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Thursday, 14 December 2017 05:24

RHAM, NGOs, government departments geared to promote rain water harvesting

Written by  Gladys Kamakanda

Chairperson for RHAM Macpherson Nthara (r) speaks during the press briefing - Pic by Lisa Kadango Vuntulla 

Lilongwe, December 14, 2017: Rainwater Harvesting Association of Malawi (RHAM) says a number of government departments and non-governmental organizations (NGOs) are now working collaboratively with the association to promote rain-water harvesting technology in the country.

RHAM has been creating awareness on the in-sit rain water harvest since its establishment in early 2000.

RHAM chairperson, MacPherson Nthara said unlike in 2003 when few organizations were implementing the water harvesting strategy, currently a number of agencies, government departments and NGOs have embarked on activities to promote rain water harvest.

He said farmers have started realizing the benefits of rain water harvesting technology, no wonder most of them are now implementing such activities.

According to Nthara, in-sit water harvesting is one of the technologies which farmers apply in their fields to reduce run-off and land degradation.

“Between 2003 to date, different government agencies and NGO institutions have intensified efforts to promote this technology and a lot of farmers are implementing it,” he said.

However, he added that there is still a long way to go to ensure that people in the urban also adopt the in-sit water harvest technology.

Nthara explained that people in the urban areas have little knowledge in the in-sit water harvesting technology and how the water industry and the private sector could utilize this technology.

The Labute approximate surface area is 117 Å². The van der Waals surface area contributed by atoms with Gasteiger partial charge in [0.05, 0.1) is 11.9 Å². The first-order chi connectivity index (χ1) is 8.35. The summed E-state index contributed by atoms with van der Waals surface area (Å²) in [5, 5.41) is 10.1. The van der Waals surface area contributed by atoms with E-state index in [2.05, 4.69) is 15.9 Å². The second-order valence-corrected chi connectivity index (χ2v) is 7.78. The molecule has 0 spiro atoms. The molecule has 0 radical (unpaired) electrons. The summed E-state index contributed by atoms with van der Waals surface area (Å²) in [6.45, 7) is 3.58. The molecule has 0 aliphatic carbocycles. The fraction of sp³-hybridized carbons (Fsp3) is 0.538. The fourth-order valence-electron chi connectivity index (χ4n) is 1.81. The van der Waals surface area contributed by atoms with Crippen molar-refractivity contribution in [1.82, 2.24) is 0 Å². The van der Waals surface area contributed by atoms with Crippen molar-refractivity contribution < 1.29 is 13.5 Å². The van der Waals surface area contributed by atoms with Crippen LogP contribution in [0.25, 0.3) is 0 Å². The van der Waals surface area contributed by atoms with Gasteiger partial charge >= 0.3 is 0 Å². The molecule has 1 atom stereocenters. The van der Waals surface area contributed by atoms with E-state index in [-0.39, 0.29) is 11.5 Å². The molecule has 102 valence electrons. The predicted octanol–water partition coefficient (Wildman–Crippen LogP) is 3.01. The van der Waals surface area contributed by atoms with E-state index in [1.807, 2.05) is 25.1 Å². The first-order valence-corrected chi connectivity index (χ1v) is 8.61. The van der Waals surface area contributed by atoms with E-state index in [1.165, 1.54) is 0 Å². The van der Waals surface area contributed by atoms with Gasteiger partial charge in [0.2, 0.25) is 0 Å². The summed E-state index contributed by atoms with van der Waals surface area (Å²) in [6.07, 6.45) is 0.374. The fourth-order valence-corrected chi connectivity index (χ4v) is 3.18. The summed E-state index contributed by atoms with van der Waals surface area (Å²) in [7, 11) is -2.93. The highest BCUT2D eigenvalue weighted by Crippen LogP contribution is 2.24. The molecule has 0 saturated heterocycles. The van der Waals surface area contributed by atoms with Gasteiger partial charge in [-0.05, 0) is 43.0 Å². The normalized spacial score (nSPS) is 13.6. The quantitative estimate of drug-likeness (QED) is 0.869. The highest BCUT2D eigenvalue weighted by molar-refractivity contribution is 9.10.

On the concerns that government is not adequately funding the infrastructure and other aspects  for rain water harvest, Nthara said, “Indeed we are losing rain water through run-off and if we look at the annual precipitation in Malawi of 1937 millimeters, on average 19 per cent of that is in form of runoff translating into about 196 millimeters”.

He said looking at the total land surface area of Malawi which is about 118 000 square kilometers, it translates to about 18 billion cubic litres of water per year that is being generated as runoff.

“Much of it is just wasted, if we were able to retain this water in formal dams and other huge reservoirs, we could be able to utilize this water for different social economic development activities of our country,” he said.

Nthara observed that there is great under-utilization and that most Malawians do not value the use of this water, hence his association’s efforts to enable people realize the benefits of rain water harvest at household level as well as national level.

He said currently, government has a water resources policy which is promoting rain water harvesting in which people are encouraged to use rain water in their settlements and infrastructure development.

“But for that to happen, you need proper allocation of resources towards that and in the common discos, we do not hear much about rain water harvesting for example in power generation,” said Nthara.

He said Malawians could benefit more from rain water harvesting through reduction of siltation and also for the power company to be able to generate more power because they have harvested more rain water.

 

 

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